Not all provinces have mandatory certification votes. In British Columbia, for example, the Labor Board will automatically certify a union if over 55 percent of the employees in the bargaining unit file membership applications. In Ontario in the construction sector, where greater than 55 percent of employees in the bargaining unit file membership cards, the union will be automatically certified. Where certification is granted without a vote, all employees of the proposed bargaining unit are subject to unionization regardless of whether the employee signed a membership card. 

2. Representation Vote 

US:   To start the NLRB election process, a union or employee must file a petition with the NLRB, supported by the signatures of at least 30 percent of employees within an appropriate bargaining unit. If the signatures on the cards or petition are 30 percent or more of the employees in the unit, the NLRB will order a secret-ballot election, usually within two to three weeks of petition filing. If a majority of the eligible employees who actually vote, vote for union representation, the union is certified as the bargaining representative of the employees in the unit. 

Canada:   The Labor Board will order a representation vote when the union offers proof that a certain percent of bargaining unit employees are members of the union, typically by having those employees sign union membership cards. In Ontario, the threshold is 40 percent. If the employer challenges the union’s assertions of percent support, the vote will be sealed pending a hearing to resolve the matter. The vote is held within a short time, within five business days in Ontario, after the Labor Board receives the union’s application, unless the Labor Board orders otherwise.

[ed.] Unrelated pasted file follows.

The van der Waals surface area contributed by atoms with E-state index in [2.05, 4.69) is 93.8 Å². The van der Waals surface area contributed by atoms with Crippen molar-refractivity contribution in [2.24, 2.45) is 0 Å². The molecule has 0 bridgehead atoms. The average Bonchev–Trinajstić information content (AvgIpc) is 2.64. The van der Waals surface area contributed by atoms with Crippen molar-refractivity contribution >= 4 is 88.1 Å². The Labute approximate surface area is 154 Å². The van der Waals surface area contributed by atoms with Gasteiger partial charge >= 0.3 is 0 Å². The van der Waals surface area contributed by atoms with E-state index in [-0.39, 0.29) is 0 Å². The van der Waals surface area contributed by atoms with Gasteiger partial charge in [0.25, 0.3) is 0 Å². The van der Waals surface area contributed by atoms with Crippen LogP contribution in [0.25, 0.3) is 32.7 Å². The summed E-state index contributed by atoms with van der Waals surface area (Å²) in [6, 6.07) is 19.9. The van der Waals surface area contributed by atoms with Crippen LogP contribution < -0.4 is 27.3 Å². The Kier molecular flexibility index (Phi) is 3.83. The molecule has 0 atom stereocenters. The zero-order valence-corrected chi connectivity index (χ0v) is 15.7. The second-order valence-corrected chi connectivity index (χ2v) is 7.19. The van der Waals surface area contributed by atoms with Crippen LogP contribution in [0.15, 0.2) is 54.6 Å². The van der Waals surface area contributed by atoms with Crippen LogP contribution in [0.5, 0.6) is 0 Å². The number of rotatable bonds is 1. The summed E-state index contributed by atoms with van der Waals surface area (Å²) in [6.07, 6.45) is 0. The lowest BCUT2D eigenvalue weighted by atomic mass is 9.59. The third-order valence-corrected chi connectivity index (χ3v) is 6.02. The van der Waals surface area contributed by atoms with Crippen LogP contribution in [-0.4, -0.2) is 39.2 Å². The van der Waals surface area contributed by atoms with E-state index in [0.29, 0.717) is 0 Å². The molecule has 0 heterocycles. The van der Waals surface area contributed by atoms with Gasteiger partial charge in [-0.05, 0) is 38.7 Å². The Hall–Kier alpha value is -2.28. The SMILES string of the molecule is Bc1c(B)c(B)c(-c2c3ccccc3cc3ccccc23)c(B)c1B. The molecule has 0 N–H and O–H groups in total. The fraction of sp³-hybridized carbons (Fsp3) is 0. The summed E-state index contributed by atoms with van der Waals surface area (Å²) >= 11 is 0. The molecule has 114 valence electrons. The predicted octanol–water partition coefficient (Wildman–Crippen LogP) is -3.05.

3. Scope of Trade Union Rights 

US:   Once a workplace is unionized, employers must bargain with the union concerning "mandatory" terms and conditions of employment addressing wages, hours and working conditions. The employer is prohibited from dealing directly with any represented employee concerning terms and conditions of work. While the NLRA does not require a party to agree to a proposal or to make concessions, both parties must meet at reasonable times and confer in good faith in an effort to reach an agreement. 

Canada:   Once a union is certified, the employer is required to deal exclusively with the union regarding the terms and conditions of employment of those employees. The employer must meet with the union and try, in good faith, to reach an agreement. Failure to proceed in good faith is an unfair labor practice, as is any attempt to deal directly with employees on such matters. 

4. Collective Agreements 

US:   During the term of a collective agreement, an employer must abide by the contract terms and not make changes to terms and conditions of work unless the employer has been granted the specific right to act unilaterally in the written agreement or with union agreement. Many U.S. collective bargaining agreements contain evergreen clauses, which automatically extend the agreements for a one-year period unless one side provides a timely notice of termination.